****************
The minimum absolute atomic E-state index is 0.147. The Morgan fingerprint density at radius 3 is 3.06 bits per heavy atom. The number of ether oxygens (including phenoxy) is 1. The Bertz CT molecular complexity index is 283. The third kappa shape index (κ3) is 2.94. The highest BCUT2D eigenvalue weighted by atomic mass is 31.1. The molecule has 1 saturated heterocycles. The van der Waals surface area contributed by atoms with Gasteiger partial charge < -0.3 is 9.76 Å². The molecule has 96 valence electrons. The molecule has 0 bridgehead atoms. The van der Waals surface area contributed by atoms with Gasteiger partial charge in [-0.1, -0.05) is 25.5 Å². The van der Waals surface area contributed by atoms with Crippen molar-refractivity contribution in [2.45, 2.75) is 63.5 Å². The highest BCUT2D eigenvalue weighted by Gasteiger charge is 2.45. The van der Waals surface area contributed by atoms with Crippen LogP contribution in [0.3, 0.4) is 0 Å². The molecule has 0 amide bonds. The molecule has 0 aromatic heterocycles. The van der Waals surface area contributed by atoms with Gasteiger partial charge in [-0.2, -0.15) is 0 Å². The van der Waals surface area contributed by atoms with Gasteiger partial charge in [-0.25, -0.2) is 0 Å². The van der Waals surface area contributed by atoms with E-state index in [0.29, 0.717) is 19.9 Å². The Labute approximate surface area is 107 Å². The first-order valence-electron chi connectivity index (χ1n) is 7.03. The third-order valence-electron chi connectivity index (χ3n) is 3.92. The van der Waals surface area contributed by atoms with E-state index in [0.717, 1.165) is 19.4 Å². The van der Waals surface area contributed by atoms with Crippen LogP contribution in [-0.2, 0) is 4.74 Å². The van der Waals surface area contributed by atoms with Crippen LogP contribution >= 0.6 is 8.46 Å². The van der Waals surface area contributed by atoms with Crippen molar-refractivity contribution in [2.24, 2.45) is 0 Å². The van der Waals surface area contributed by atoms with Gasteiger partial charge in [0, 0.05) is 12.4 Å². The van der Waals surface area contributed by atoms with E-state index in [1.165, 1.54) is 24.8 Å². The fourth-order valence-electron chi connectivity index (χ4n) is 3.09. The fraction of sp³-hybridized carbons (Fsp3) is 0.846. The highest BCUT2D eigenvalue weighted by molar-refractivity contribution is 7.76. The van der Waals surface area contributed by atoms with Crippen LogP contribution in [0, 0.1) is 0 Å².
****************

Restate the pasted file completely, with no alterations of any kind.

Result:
The minimum absolute atomic E-state index is 0.147. The Morgan fingerprint density at radius 3 is 3.06 bits per heavy atom. The number of ether oxygens (including phenoxy) is 1. The Bertz CT molecular complexity index is 283. The third kappa shape index (κ3) is 2.94. The highest BCUT2D eigenvalue weighted by atomic mass is 31.1. The molecule has 1 saturated heterocycles. The van der Waals surface area contributed by atoms with Gasteiger partial charge < -0.3 is 9.76 Å². The molecule has 96 valence electrons. The molecule has 0 bridgehead atoms. The van der Waals surface area contributed by atoms with Gasteiger partial charge in [-0.1, -0.05) is 25.5 Å². The van der Waals surface area contributed by atoms with Crippen molar-refractivity contribution in [2.45, 2.75) is 63.5 Å². The highest BCUT2D eigenvalue weighted by Gasteiger charge is 2.45. The van der Waals surface area contributed by atoms with Crippen LogP contribution in [0.3, 0.4) is 0 Å². The molecule has 0 amide bonds. The molecule has 0 aromatic heterocycles. The van der Waals surface area contributed by atoms with Gasteiger partial charge in [-0.2, -0.15) is 0 Å². The van der Waals surface area contributed by atoms with Gasteiger partial charge in [-0.25, -0.2) is 0 Å². The van der Waals surface area contributed by atoms with E-state index in [0.29, 0.717) is 19.9 Å². The Labute approximate surface area is 107 Å². The first-order valence-electron chi connectivity index (χ1n) is 7.03. The third-order valence-electron chi connectivity index (χ3n) is 3.92. The van der Waals surface area contributed by atoms with E-state index in [0.717, 1.165) is 19.4 Å². The van der Waals surface area contributed by atoms with Crippen LogP contribution in [-0.2, 0) is 4.74 Å². The van der Waals surface area contributed by atoms with Crippen LogP contribution >= 0.6 is 8.46 Å². The van der Waals surface area contributed by atoms with Crippen molar-refractivity contribution in [2.24, 2.45) is 0 Å². The van der Waals surface area contributed by atoms with Gasteiger partial charge in [0, 0.05) is 12.4 Å². The van der Waals surface area contributed by atoms with E-state index in [1.165, 1.54) is 24.8 Å². The fourth-order valence-electron chi connectivity index (χ4n) is 3.09. The fraction of sp³-hybridized carbons (Fsp3) is 0.846. The highest BCUT2D eigenvalue weighted by molar-refractivity contribution is 7.76. The van der Waals surface area contributed by atoms with Crippen LogP contribution in [0, 0.1) is 0 Å².